Wednesday, May 7, 2014

The Jerusalem Symphony Orchestra performs on the eve of Israel's 2014 Independence Day

The annual Independence Eve concert of the Jerusalem Symphony Orchestra IBA took place on May 5th 2014 in the Henry Crown Symphony Hall, Jerusalem Theatre. Due to illness of the orchestra’s house conductor, Frédéric Chaselin, the concert was conducted by Yuval Zorn and Amos Boasson.

Having performed extensively as a pianist in Israel and Europe, Israeli-born Yuval Zorn today combines conducting, assisting and coaching, working in opera festivals and opera houses, the latter including the Royal Opera House, Covent Garden (London) and the Frankfurt Opera. The 2013-2014 season sees him taking musical direction of Salvatore Sciarrino’s “Lohengrin” at the Oldenburg State Theatre (Germany).

The 2014 Independence Eve event opened with Arie Shapira’s (b.1943) Concerto for Piano and Orchestra (2014). This was the composer’s debut with the JSO. Soloist was Amit Dolberg. A brief, mostly atonal work, making use of aleatoric elements, the score calls for an orchestra of 23 instruments in keeping with Shapira’s view that “Israeli music should be lean and precise...not obese and sweaty…” (Interview JSO, May 3rd 2014.) The work is built around the constant, relentless piano role, this given articulacy, energy, a sense of urgency and direction by Dolberg. The piece begins with a large, brisk and colorfully-timbred screen of single notes. As the piece progresses, the small orchestra seeks to join the piano, its players’ random sounds and tempi eventually joining Dolberg in what becomes a texture more unified in pitch and close to homophony. The piece ends on a major chord. Shapira claims there are “no Israeli sounds” and that he is the only Israeli composer who feeds on the Israel situation – “nervous, frantic, unclear, doubtful, relentless, violent”. Maestro Yuval Zorn guided the players through each section of the work with assured precision and transparency. Amit Dolberg is the founder and director of the Meitar Ensemble; today he heads the Workshop for Contemporary Music at the Jerusalem Academy of Music and Dance.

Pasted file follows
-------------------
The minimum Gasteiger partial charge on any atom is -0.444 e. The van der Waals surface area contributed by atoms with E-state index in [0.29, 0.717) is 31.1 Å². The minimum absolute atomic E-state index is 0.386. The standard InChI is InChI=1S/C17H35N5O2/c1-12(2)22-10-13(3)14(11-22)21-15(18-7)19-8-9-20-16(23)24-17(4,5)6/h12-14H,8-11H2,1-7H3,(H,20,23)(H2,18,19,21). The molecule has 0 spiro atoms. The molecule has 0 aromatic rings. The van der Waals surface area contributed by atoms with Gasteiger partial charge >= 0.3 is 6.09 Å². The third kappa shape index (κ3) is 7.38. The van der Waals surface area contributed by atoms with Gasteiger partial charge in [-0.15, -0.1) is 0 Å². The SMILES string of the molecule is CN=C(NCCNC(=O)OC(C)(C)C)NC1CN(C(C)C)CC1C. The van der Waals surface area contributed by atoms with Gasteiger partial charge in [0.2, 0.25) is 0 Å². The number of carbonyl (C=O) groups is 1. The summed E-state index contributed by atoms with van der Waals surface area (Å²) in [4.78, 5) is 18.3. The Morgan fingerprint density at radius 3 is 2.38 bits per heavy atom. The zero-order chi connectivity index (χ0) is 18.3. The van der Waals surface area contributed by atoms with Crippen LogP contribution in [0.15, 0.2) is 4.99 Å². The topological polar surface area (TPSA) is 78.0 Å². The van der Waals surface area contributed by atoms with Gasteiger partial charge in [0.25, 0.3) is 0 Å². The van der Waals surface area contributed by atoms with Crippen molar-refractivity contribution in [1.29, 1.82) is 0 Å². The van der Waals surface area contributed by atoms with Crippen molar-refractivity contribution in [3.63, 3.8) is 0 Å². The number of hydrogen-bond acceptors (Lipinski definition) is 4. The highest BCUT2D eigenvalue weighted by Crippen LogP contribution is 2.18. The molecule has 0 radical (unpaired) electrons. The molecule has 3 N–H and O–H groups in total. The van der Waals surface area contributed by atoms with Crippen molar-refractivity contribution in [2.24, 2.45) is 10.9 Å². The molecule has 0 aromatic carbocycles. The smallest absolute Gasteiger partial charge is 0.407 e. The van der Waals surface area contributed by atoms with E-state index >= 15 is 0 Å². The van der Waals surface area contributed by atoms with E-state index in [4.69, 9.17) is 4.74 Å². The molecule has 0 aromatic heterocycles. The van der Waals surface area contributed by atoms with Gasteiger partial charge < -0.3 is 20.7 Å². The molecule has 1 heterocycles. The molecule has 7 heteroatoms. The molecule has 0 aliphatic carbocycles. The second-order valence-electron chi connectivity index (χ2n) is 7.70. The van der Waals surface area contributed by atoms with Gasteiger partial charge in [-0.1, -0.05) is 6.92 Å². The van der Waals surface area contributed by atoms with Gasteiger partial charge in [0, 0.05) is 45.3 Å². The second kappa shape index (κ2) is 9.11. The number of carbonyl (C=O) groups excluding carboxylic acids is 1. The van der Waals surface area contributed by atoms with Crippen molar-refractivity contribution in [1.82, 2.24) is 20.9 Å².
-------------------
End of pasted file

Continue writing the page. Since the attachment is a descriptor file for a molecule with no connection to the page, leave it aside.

Then to Argentina, to Astor Piazzolla’s (1921-1992) “Las Cuatro Estaciones Porteñas” (The Four Seasons of Buenos Aires). Best known for the sophisticated and experimental genre he created in the 1940s from the traditional tango he combined with jazz and classical music to produce the (then controversial) “Nuevo Tango” (New Tango), music designed more for listening than for dancing, Piazzolla wrote four separate pieces pertaining to the seasons. Composed from 1965 to 1970, and scored for his quintet of violin (viola), piano, electric guitar, double bass and bandoneón (a kind of concertina playing an essential role in the tango orchestra) the pieces were not originally intended to be performed together. After Piazzolla’s death, violinist Gidon Kramer commissioned Russian composer Leonid Desyatnikov (b. 1955, Leningrad) to place the four pieces together and transcribe them for solo violin and string orchestra. Kremer wanted a piece he could perform in concert on the same program as Vivaldi’s “Four Seasons”. Desyatnikov created a bridge between the two works by interpolating witty references from Vivaldi’s “Four Seasons” into Piazzolla’s work, one whimsical idea being the quoting of Vivaldi’s “Winter” in Piazzolla’s “Summer”. As in Vivaldi’s work, each season of Desyatnikov’s setting falls into three sections. The movements are “Verano Porteño (Buenos Aires Summer), originally composed as incidental music for the Alberto Rodriguez Muñoz’ play “Melenita de Oro”, “Otoño Porteño” (Buenos Aires Autumn), “Primavera Porteña” (Buenos Aires Spring) and “Invierno Porteño” (Buenos Aires Winter). In these descriptive and evocative tableaus, Desyatnikov, transferring the composer’s stylistic- and programmatic elements to the world of the virtuoso violin concerto, has combined Piazzolla’s tango-inspired rhythmic pulse and complex contratempos with his own skilful orchestration. Piazzolla’s dissonances and abrupt tempo shifts, electrifying rhythms, together with some instrumental effects, make for exciting listening.